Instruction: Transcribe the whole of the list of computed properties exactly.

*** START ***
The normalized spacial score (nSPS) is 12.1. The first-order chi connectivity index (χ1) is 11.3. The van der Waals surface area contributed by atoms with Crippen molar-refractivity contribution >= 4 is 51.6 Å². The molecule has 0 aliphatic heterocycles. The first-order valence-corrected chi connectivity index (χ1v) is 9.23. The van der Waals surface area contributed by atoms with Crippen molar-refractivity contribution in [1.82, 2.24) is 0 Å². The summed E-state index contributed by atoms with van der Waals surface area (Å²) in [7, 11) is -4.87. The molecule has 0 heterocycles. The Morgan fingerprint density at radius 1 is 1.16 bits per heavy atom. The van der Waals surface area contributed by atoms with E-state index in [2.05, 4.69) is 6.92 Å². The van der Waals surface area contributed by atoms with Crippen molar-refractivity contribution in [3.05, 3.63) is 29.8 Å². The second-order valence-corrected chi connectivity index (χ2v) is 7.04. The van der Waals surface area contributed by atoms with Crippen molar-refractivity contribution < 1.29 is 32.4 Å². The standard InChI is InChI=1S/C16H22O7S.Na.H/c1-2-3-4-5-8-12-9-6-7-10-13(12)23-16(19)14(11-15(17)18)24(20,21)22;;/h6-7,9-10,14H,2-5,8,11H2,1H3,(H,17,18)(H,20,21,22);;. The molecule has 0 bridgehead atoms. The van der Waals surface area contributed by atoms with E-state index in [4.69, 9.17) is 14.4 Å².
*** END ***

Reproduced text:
The normalized spacial score (nSPS) is 12.1. The first-order chi connectivity index (χ1) is 11.3. The van der Waals surface area contributed by atoms with Crippen molar-refractivity contribution >= 4 is 51.6 Å². The molecule has 0 aliphatic heterocycles. The first-order valence-corrected chi connectivity index (χ1v) is 9.23. The van der Waals surface area contributed by atoms with Crippen molar-refractivity contribution in [1.82, 2.24) is 0 Å². The summed E-state index contributed by atoms with van der Waals surface area (Å²) in [7, 11) is -4.87. The molecule has 0 heterocycles. The Morgan fingerprint density at radius 1 is 1.16 bits per heavy atom. The van der Waals surface area contributed by atoms with E-state index in [2.05, 4.69) is 6.92 Å². The van der Waals surface area contributed by atoms with Crippen molar-refractivity contribution in [3.05, 3.63) is 29.8 Å². The second-order valence-corrected chi connectivity index (χ2v) is 7.04. The van der Waals surface area contributed by atoms with Crippen molar-refractivity contribution < 1.29 is 32.4 Å². The standard InChI is InChI=1S/C16H22O7S.Na.H/c1-2-3-4-5-8-12-9-6-7-10-13(12)23-16(19)14(11-15(17)18)24(20,21)22;;/h6-7,9-10,14H,2-5,8,11H2,1H3,(H,17,18)(H,20,21,22);;. The molecule has 0 bridgehead atoms. The van der Waals surface area contributed by atoms with E-state index in [4.69, 9.17) is 14.4 Å².